In this study, nonlinear flexural analyses were performed on a total of 1248 prestressed concrete members with various sectional types, partial prestressing ratios, reinforcing indices, yield strengths of nonprestressed reinforcements, and effective prestresses, based on which a simple method was proposed to estimate the net tensile stress (Δf ps ) of the prestressing strands at the service loads. In order to examine whether the net tensile stress (Δf ps ) of the prestressing strands exceeds the limitation specified in design codes for serviceability check of the Class C PSC members, the proposed method do not require the cracked section analysis that involves very complex and time-consuming iterative calculations.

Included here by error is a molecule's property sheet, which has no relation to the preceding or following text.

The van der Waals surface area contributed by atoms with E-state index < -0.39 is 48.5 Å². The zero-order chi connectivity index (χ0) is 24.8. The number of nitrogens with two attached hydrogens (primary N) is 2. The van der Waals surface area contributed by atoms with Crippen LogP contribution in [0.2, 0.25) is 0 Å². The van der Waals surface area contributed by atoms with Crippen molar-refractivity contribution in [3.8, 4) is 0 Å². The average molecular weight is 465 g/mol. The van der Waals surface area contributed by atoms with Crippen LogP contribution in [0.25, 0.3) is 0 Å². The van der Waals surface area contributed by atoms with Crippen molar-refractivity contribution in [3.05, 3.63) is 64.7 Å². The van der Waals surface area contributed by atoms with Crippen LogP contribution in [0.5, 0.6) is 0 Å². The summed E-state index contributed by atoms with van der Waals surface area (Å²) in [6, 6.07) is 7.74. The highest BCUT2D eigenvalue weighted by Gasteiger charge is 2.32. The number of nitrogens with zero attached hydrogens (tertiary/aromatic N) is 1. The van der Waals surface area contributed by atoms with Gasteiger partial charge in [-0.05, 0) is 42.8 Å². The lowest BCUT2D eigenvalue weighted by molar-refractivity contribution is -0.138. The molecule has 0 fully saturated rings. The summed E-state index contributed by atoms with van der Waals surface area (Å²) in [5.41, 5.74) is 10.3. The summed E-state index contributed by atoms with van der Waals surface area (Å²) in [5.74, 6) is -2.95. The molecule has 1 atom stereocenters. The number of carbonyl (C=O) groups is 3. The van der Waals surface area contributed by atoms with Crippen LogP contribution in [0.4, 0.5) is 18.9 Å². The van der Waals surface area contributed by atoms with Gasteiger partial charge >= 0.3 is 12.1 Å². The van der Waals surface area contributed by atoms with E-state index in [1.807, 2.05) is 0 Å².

On the other hand, the cracked section analysis should be essentially conducted to estimate the net tensile stress of the PSC members with the Class C section properties, which requires quite complex iterative calculations, as described by Mast et al. (2008), and PCI design handbook (Prestressed Concrete Institute 2010) in detail. To overcome such limitations, this study proposed a simple method to estimate the net tensile stress of the prestressing strands in the Class C PSC members at service loads (Δf ps ) without the iterative cracked section analysis so that the maximum spacing of the prestressing strands specified in the ACI318 code for the proper crack control can be easily calculated. In addition, this study also presented a summary table to be used for checking whether the net tensile stress (Δf ps ) exceeds the stress limit (250 or 350 MPa) with respect to the magnitude of effective prestress (f se ).